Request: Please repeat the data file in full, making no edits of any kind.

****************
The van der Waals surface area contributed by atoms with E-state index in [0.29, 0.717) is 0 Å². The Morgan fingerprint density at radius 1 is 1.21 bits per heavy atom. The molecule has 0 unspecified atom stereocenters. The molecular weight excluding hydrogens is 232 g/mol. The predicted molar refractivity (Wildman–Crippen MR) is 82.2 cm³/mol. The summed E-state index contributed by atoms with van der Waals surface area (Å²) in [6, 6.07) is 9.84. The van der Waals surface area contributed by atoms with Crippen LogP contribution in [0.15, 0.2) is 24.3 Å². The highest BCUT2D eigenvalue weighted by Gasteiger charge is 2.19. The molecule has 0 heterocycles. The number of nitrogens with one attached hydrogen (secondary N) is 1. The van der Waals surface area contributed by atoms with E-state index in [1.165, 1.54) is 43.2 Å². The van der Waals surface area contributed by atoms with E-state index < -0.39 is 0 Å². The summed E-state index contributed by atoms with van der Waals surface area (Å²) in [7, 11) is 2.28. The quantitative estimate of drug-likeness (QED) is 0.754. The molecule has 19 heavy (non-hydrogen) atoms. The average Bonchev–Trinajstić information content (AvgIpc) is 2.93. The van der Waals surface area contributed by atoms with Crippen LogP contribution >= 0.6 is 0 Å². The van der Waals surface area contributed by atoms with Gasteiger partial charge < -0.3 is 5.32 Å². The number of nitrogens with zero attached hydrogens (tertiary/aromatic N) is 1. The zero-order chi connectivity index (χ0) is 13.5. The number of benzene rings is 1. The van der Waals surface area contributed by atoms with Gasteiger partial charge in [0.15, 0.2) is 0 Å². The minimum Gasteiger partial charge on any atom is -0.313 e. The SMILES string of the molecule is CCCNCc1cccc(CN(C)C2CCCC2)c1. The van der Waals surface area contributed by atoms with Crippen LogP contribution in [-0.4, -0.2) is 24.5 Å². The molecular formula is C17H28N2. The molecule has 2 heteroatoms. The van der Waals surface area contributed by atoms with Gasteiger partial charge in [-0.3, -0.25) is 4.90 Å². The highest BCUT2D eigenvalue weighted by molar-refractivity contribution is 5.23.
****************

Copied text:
The van der Waals surface area contributed by atoms with E-state index in [0.29, 0.717) is 0 Å². The Morgan fingerprint density at radius 1 is 1.21 bits per heavy atom. The molecule has 0 unspecified atom stereocenters. The molecular weight excluding hydrogens is 232 g/mol. The predicted molar refractivity (Wildman–Crippen MR) is 82.2 cm³/mol. The summed E-state index contributed by atoms with van der Waals surface area (Å²) in [6, 6.07) is 9.84. The van der Waals surface area contributed by atoms with Crippen LogP contribution in [0.15, 0.2) is 24.3 Å². The highest BCUT2D eigenvalue weighted by Gasteiger charge is 2.19. The molecule has 0 heterocycles. The number of nitrogens with one attached hydrogen (secondary N) is 1. The van der Waals surface area contributed by atoms with E-state index in [1.165, 1.54) is 43.2 Å². The van der Waals surface area contributed by atoms with E-state index < -0.39 is 0 Å². The summed E-state index contributed by atoms with van der Waals surface area (Å²) in [7, 11) is 2.28. The quantitative estimate of drug-likeness (QED) is 0.754. The molecule has 19 heavy (non-hydrogen) atoms. The average Bonchev–Trinajstić information content (AvgIpc) is 2.93. The van der Waals surface area contributed by atoms with Crippen LogP contribution >= 0.6 is 0 Å². The van der Waals surface area contributed by atoms with Gasteiger partial charge < -0.3 is 5.32 Å². The number of nitrogens with zero attached hydrogens (tertiary/aromatic N) is 1. The zero-order chi connectivity index (χ0) is 13.5. The number of benzene rings is 1. The van der Waals surface area contributed by atoms with Gasteiger partial charge in [0.15, 0.2) is 0 Å². The minimum Gasteiger partial charge on any atom is -0.313 e. The SMILES string of the molecule is CCCNCc1cccc(CN(C)C2CCCC2)c1. The van der Waals surface area contributed by atoms with Crippen LogP contribution in [-0.4, -0.2) is 24.5 Å². The molecular formula is C17H28N2. The molecule has 2 heteroatoms. The van der Waals surface area contributed by atoms with Gasteiger partial charge in [-0.3, -0.25) is 4.90 Å². The highest BCUT2D eigenvalue weighted by molar-refractivity contribution is 5.23.